Ethernet.begin(mac, ip, gateway, mask);   
  Serial.begin(9600);
  delay(1000);                                       

}



unsigned int readADC(unsigned char channel) {

  double d = 0;
  int i = 0;
 
  for (i = 0; i < SAMPLES; i++)
  { 
    d = d + analogRead(channel);   
  }
  d = d / i;                       

  return (unsigned int)(d);
}



void processData(void)
{

  ph_mv = readADC(PHSENSOR);                                                   
  temp_mv = readADC(TEMPSENSOR);                                                 
 
  T = (100 * temp_mv * 5.0 / 1024);                                                       
  E = (((ph_mv - ph_calib7) * 5.0 / 1024) - VREF) / (GAIN * ph_calib4);   
  PH= ((-1 * FARADAY_CONSTANT_F * E) / (2.303 * GAS_CONSTANT_R * (273.15 + T))) + 7.0;   
 
  floatToString(temp_str, T, 1);
  floatToString(ph_str, PH, 2);
  floatToString(sp_str, setPoint, 2);
   

  lcd.clear();                 

  lcd.setCursor (0,0);
  lcd.print("T=");
  lcd.print(temp_str);
  lcd.print((char)223);         // degree symbol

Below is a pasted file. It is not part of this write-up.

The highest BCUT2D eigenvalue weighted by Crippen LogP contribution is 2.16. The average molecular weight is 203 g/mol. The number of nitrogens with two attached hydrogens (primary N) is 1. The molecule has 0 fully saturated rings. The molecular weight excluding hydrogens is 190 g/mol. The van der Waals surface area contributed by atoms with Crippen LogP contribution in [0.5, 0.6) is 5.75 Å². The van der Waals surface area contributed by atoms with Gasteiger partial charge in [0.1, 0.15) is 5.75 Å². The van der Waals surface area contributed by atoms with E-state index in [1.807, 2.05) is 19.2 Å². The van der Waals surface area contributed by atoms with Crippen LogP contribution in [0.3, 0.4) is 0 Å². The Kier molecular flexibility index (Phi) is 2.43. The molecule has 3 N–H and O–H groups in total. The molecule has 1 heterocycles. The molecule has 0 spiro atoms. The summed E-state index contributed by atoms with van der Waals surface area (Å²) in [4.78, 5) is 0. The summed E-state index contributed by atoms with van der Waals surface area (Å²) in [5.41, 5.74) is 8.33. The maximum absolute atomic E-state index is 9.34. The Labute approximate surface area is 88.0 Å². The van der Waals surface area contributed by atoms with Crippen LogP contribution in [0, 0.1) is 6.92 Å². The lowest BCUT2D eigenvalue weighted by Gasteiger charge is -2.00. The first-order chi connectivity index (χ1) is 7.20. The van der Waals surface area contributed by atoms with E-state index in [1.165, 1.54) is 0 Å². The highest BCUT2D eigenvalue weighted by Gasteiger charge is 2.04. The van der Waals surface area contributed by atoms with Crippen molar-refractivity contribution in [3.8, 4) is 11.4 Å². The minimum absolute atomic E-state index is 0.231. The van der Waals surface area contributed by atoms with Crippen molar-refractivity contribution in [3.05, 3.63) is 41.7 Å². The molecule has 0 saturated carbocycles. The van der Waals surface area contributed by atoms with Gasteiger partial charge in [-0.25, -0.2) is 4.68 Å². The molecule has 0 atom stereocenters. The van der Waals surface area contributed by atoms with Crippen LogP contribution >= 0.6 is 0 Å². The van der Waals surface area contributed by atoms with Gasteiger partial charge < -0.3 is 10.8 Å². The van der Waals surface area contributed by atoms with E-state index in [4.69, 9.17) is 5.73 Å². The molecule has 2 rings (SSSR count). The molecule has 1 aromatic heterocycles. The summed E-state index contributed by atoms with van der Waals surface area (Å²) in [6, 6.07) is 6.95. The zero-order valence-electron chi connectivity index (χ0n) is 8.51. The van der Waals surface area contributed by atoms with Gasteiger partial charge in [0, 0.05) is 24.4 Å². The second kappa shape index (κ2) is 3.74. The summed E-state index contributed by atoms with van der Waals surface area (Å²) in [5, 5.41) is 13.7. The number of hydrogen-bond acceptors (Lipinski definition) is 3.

lcd.print("C");
 
  lcd.setCursor (0,1);
  lcd.print("SetPoint=");
  lcd.print(sp_str);
 
  lcd.setCursor (-4,2);
  lcd.print("pH=");
  lcd.print(ph_str);

  lcd.setCursor (-4,3);
  if (comm_status == 0) {lcd.print("Com:off");}     
  if (comm_status == 1) {lcd.print("Com:on");}

  lcd.setCursor (5,3);
  if (valve_status == 0) {lcd.print("Vlv:off");}     
  if (valve_status == 1) {lcd.print("Vlv:on");}

}


float calibrate_ph7()                           //calibration routine for pH 7 buffer solution
{
 
  lcd.clear();
  lcd.print("Calibration pH7:");

     
  buttonState3 = digitalRead(OK);
     
  if (buttonState3 == HIGH)
  {
    if (ph_mv != 0)
    {
      ph_calib7 = ph_mv;
    }
    else
    {
      ph_calib7 = 0;
    }
   
      lcd.clear();
      lcd.setCursor(1,1);
      lcd.print("Calibrated pH7!");
      delay(2500);
      lcd.clear();
      digitalWrite (Calib, LOW);
      buttonState0 = 0;
      digitalWrite (OK, LOW);
      buttonState3 = 0;
   }
   else
   {
     delay(200);              //reduces lcd flicker
     calibracao_ph7();      //recursive until OK button press
   }
}


   
float calibrate_ph4()                     //calibration routine for pH 4 buffer solution
{
 
  float difference = 0;
  float new_gain = 0;

  lcd.clear();
  lcd.print("Calibration pH4:");
 
     
  buttonState3 = digitalRead(OK);
 
  if (buttonState3 == HIGH)
  {
    if (ph_mv != ((NERNST * 3) * GAIN) + (VREF - ph_calib7))     
    {
      difference = ((NERNST * 3) * GAIN) + (VREF - ph_calib7) - ph_mv;       
      new_gain = (((((NERNST * 3) * GAIN) + (VREF - ph_calib7)) - difference) * GAIN) / (((NERNST * 3) * GAIN) + (VREF - ph_calib7));   
      ph_calib4 = new_gain / GAIN;                                   
    }
   
    else
    {
      ph_calib4 = 1;
    }
   
    lcd.clear();